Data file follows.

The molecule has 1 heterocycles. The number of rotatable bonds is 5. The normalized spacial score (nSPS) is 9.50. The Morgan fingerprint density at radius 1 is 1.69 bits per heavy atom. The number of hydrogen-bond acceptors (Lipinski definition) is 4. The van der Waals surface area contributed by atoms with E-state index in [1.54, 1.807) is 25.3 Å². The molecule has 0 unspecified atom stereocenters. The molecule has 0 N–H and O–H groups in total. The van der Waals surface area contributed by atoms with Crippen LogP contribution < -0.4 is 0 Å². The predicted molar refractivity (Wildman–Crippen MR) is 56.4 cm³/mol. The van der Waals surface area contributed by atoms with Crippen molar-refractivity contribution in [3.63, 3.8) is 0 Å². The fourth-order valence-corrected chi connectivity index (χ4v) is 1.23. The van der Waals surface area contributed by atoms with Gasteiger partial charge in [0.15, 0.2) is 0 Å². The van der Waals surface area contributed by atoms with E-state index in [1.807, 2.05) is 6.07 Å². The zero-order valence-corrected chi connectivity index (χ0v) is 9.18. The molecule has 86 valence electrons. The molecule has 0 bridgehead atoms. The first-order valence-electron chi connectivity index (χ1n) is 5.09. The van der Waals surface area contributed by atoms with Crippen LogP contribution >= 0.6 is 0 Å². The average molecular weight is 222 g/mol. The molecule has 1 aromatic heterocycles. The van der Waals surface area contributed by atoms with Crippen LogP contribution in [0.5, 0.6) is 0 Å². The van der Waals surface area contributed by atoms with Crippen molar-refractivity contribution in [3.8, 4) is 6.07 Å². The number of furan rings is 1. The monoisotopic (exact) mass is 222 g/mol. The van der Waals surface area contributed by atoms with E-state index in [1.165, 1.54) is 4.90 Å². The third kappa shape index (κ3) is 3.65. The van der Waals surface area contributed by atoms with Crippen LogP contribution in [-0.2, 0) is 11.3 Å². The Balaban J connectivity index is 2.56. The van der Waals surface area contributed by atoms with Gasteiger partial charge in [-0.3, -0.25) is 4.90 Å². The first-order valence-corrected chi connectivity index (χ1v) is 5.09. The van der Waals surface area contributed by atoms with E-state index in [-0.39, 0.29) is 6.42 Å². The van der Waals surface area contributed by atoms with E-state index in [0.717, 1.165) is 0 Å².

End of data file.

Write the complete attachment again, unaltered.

The molecule has 1 heterocycles. The number of rotatable bonds is 5. The normalized spacial score (nSPS) is 9.50. The Morgan fingerprint density at radius 1 is 1.69 bits per heavy atom. The number of hydrogen-bond acceptors (Lipinski definition) is 4. The van der Waals surface area contributed by atoms with E-state index in [1.54, 1.807) is 25.3 Å². The molecule has 0 unspecified atom stereocenters. The molecule has 0 N–H and O–H groups in total. The van der Waals surface area contributed by atoms with Crippen LogP contribution < -0.4 is 0 Å². The predicted molar refractivity (Wildman–Crippen MR) is 56.4 cm³/mol. The van der Waals surface area contributed by atoms with Crippen molar-refractivity contribution in [3.63, 3.8) is 0 Å². The fourth-order valence-corrected chi connectivity index (χ4v) is 1.23. The van der Waals surface area contributed by atoms with Gasteiger partial charge in [0.15, 0.2) is 0 Å². The van der Waals surface area contributed by atoms with E-state index in [1.807, 2.05) is 6.07 Å². The zero-order valence-corrected chi connectivity index (χ0v) is 9.18. The molecule has 86 valence electrons. The molecule has 0 bridgehead atoms. The first-order valence-electron chi connectivity index (χ1n) is 5.09. The van der Waals surface area contributed by atoms with Crippen LogP contribution >= 0.6 is 0 Å². The average molecular weight is 222 g/mol. The molecule has 1 aromatic heterocycles. The van der Waals surface area contributed by atoms with Crippen LogP contribution in [0.5, 0.6) is 0 Å². The van der Waals surface area contributed by atoms with Crippen molar-refractivity contribution in [3.8, 4) is 6.07 Å². The number of furan rings is 1. The monoisotopic (exact) mass is 222 g/mol. The van der Waals surface area contributed by atoms with E-state index in [1.165, 1.54) is 4.90 Å². The third kappa shape index (κ3) is 3.65. The van der Waals surface area contributed by atoms with Crippen LogP contribution in [-0.2, 0) is 11.3 Å². The Balaban J connectivity index is 2.56. The van der Waals surface area contributed by atoms with Gasteiger partial charge in [-0.3, -0.25) is 4.90 Å². The first-order valence-corrected chi connectivity index (χ1v) is 5.09. The van der Waals surface area contributed by atoms with E-state index in [-0.39, 0.29) is 6.42 Å². The van der Waals surface area contributed by atoms with E-state index in [0.717, 1.165) is 0 Å².